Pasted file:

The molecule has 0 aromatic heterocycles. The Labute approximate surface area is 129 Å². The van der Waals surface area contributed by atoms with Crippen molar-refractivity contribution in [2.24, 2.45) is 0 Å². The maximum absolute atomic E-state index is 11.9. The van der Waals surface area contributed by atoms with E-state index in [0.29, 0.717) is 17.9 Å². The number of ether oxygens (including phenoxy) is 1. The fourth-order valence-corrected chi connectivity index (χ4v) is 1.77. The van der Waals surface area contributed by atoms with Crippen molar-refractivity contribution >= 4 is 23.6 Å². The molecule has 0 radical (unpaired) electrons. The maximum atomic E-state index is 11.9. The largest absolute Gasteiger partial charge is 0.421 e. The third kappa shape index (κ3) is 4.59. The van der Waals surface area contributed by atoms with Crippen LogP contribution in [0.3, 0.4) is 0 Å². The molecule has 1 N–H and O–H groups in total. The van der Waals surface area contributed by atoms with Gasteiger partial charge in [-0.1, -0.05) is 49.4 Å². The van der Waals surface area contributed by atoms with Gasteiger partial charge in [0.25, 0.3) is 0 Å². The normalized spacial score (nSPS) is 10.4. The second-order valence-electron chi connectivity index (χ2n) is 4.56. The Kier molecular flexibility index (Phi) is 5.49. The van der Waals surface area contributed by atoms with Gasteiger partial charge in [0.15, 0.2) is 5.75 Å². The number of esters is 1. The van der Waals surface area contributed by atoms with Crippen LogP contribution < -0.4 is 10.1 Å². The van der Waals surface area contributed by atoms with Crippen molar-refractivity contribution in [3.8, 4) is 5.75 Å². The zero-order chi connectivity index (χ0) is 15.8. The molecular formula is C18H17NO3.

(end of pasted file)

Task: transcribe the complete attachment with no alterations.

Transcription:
The molecule has 0 aromatic heterocycles. The Labute approximate surface area is 129 Å². The van der Waals surface area contributed by atoms with Crippen molar-refractivity contribution in [2.24, 2.45) is 0 Å². The maximum absolute atomic E-state index is 11.9. The van der Waals surface area contributed by atoms with E-state index in [0.29, 0.717) is 17.9 Å². The number of ether oxygens (including phenoxy) is 1. The fourth-order valence-corrected chi connectivity index (χ4v) is 1.77. The van der Waals surface area contributed by atoms with Crippen molar-refractivity contribution >= 4 is 23.6 Å². The molecule has 0 radical (unpaired) electrons. The maximum atomic E-state index is 11.9. The largest absolute Gasteiger partial charge is 0.421 e. The third kappa shape index (κ3) is 4.59. The van der Waals surface area contributed by atoms with Crippen LogP contribution in [0.3, 0.4) is 0 Å². The molecule has 1 N–H and O–H groups in total. The van der Waals surface area contributed by atoms with Gasteiger partial charge in [-0.1, -0.05) is 49.4 Å². The van der Waals surface area contributed by atoms with Gasteiger partial charge in [0.25, 0.3) is 0 Å². The normalized spacial score (nSPS) is 10.4. The second-order valence-electron chi connectivity index (χ2n) is 4.56. The Kier molecular flexibility index (Phi) is 5.49. The van der Waals surface area contributed by atoms with Gasteiger partial charge in [0.15, 0.2) is 5.75 Å². The number of esters is 1. The van der Waals surface area contributed by atoms with Crippen LogP contribution < -0.4 is 10.1 Å². The van der Waals surface area contributed by atoms with Crippen molar-refractivity contribution in [3.8, 4) is 5.75 Å². The zero-order chi connectivity index (χ0) is 15.8. The molecular formula is C18H17NO3.